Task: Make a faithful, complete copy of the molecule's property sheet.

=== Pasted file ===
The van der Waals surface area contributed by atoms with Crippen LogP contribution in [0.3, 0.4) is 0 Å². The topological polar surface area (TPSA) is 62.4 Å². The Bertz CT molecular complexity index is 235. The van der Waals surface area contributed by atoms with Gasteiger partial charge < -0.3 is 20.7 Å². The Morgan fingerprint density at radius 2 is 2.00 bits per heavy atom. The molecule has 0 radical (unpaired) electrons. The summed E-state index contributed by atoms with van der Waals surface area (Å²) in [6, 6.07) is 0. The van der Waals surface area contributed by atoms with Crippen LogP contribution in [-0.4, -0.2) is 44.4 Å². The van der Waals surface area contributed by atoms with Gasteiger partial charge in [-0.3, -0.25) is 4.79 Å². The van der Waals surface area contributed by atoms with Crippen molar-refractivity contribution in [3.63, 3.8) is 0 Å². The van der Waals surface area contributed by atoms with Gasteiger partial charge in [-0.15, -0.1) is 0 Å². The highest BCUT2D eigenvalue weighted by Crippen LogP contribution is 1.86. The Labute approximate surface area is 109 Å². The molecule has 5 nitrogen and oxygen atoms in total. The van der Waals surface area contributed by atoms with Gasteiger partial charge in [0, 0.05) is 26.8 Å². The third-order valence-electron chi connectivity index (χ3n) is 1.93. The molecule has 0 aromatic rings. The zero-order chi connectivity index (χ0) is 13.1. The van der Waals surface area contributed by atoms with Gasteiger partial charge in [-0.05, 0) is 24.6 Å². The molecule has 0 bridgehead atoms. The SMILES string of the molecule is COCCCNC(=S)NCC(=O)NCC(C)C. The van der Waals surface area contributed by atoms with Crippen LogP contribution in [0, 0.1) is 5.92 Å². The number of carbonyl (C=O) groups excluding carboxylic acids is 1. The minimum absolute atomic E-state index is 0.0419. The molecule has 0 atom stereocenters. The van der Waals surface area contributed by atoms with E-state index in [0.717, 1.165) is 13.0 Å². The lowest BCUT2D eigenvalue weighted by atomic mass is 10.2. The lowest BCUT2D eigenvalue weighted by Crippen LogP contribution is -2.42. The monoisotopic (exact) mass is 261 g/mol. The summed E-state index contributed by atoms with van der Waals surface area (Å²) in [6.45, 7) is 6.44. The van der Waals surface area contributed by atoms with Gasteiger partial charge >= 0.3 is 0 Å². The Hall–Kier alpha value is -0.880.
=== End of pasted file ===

The van der Waals surface area contributed by atoms with Crippen LogP contribution in [0.3, 0.4) is 0 Å². The topological polar surface area (TPSA) is 62.4 Å². The Bertz CT molecular complexity index is 235. The van der Waals surface area contributed by atoms with Gasteiger partial charge < -0.3 is 20.7 Å². The Morgan fingerprint density at radius 2 is 2.00 bits per heavy atom. The molecule has 0 radical (unpaired) electrons. The summed E-state index contributed by atoms with van der Waals surface area (Å²) in [6, 6.07) is 0. The van der Waals surface area contributed by atoms with Crippen LogP contribution in [-0.4, -0.2) is 44.4 Å². The van der Waals surface area contributed by atoms with Gasteiger partial charge in [-0.3, -0.25) is 4.79 Å². The van der Waals surface area contributed by atoms with Crippen molar-refractivity contribution in [3.63, 3.8) is 0 Å². The van der Waals surface area contributed by atoms with Gasteiger partial charge in [-0.15, -0.1) is 0 Å². The highest BCUT2D eigenvalue weighted by Crippen LogP contribution is 1.86. The Labute approximate surface area is 109 Å². The molecule has 5 nitrogen and oxygen atoms in total. The van der Waals surface area contributed by atoms with Gasteiger partial charge in [0, 0.05) is 26.8 Å². The third-order valence-electron chi connectivity index (χ3n) is 1.93. The molecule has 0 aromatic rings. The zero-order chi connectivity index (χ0) is 13.1. The van der Waals surface area contributed by atoms with Gasteiger partial charge in [-0.05, 0) is 24.6 Å². The molecule has 0 bridgehead atoms. The SMILES string of the molecule is COCCCNC(=S)NCC(=O)NCC(C)C. The van der Waals surface area contributed by atoms with Crippen LogP contribution in [0, 0.1) is 5.92 Å². The number of carbonyl (C=O) groups excluding carboxylic acids is 1. The minimum absolute atomic E-state index is 0.0419. The molecule has 0 atom stereocenters. The van der Waals surface area contributed by atoms with E-state index in [0.717, 1.165) is 13.0 Å². The lowest BCUT2D eigenvalue weighted by atomic mass is 10.2. The lowest BCUT2D eigenvalue weighted by Crippen LogP contribution is -2.42. The monoisotopic (exact) mass is 261 g/mol. The summed E-state index contributed by atoms with van der Waals surface area (Å²) in [6.45, 7) is 6.44. The van der Waals surface area contributed by atoms with Gasteiger partial charge >= 0.3 is 0 Å². The Hall–Kier alpha value is -0.880.